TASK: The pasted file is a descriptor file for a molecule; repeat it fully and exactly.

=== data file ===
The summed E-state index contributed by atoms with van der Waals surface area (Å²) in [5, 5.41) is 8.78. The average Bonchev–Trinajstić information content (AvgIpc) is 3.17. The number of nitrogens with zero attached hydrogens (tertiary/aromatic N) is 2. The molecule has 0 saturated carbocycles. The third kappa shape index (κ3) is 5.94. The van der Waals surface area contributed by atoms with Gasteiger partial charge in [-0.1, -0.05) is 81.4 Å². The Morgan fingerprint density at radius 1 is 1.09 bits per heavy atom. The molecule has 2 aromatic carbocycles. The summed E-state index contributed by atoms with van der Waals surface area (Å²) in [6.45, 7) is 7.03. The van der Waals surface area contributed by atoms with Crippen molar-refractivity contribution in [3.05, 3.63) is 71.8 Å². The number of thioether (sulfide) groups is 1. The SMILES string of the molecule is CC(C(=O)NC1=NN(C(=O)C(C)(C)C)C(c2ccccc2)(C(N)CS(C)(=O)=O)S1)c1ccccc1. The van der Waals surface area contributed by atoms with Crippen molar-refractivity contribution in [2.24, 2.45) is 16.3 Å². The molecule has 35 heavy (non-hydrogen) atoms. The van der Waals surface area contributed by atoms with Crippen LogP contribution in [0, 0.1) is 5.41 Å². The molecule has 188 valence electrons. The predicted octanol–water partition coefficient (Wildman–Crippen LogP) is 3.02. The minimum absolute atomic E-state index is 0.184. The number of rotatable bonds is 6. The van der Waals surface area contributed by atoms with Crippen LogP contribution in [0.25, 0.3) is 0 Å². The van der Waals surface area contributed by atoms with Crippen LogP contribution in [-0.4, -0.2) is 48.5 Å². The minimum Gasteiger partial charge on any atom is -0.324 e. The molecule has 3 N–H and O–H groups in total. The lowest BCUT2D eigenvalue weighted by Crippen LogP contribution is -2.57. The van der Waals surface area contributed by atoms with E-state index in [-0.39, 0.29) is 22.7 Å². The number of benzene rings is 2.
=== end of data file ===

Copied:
The summed E-state index contributed by atoms with van der Waals surface area (Å²) in [5, 5.41) is 8.78. The average Bonchev–Trinajstić information content (AvgIpc) is 3.17. The number of nitrogens with zero attached hydrogens (tertiary/aromatic N) is 2. The molecule has 0 saturated carbocycles. The third kappa shape index (κ3) is 5.94. The van der Waals surface area contributed by atoms with Gasteiger partial charge in [-0.1, -0.05) is 81.4 Å². The Morgan fingerprint density at radius 1 is 1.09 bits per heavy atom. The molecule has 2 aromatic carbocycles. The summed E-state index contributed by atoms with van der Waals surface area (Å²) in [6.45, 7) is 7.03. The van der Waals surface area contributed by atoms with Crippen molar-refractivity contribution in [3.05, 3.63) is 71.8 Å². The number of thioether (sulfide) groups is 1. The SMILES string of the molecule is CC(C(=O)NC1=NN(C(=O)C(C)(C)C)C(c2ccccc2)(C(N)CS(C)(=O)=O)S1)c1ccccc1. The van der Waals surface area contributed by atoms with Crippen molar-refractivity contribution in [2.24, 2.45) is 16.3 Å². The molecule has 35 heavy (non-hydrogen) atoms. The van der Waals surface area contributed by atoms with Crippen LogP contribution in [0, 0.1) is 5.41 Å². The molecule has 188 valence electrons. The predicted octanol–water partition coefficient (Wildman–Crippen LogP) is 3.02. The minimum absolute atomic E-state index is 0.184. The number of rotatable bonds is 6. The van der Waals surface area contributed by atoms with Crippen LogP contribution in [0.25, 0.3) is 0 Å². The van der Waals surface area contributed by atoms with Crippen LogP contribution in [-0.4, -0.2) is 48.5 Å². The minimum Gasteiger partial charge on any atom is -0.324 e. The molecule has 3 N–H and O–H groups in total. The lowest BCUT2D eigenvalue weighted by Crippen LogP contribution is -2.57. The van der Waals surface area contributed by atoms with E-state index in [-0.39, 0.29) is 22.7 Å². The number of benzene rings is 2.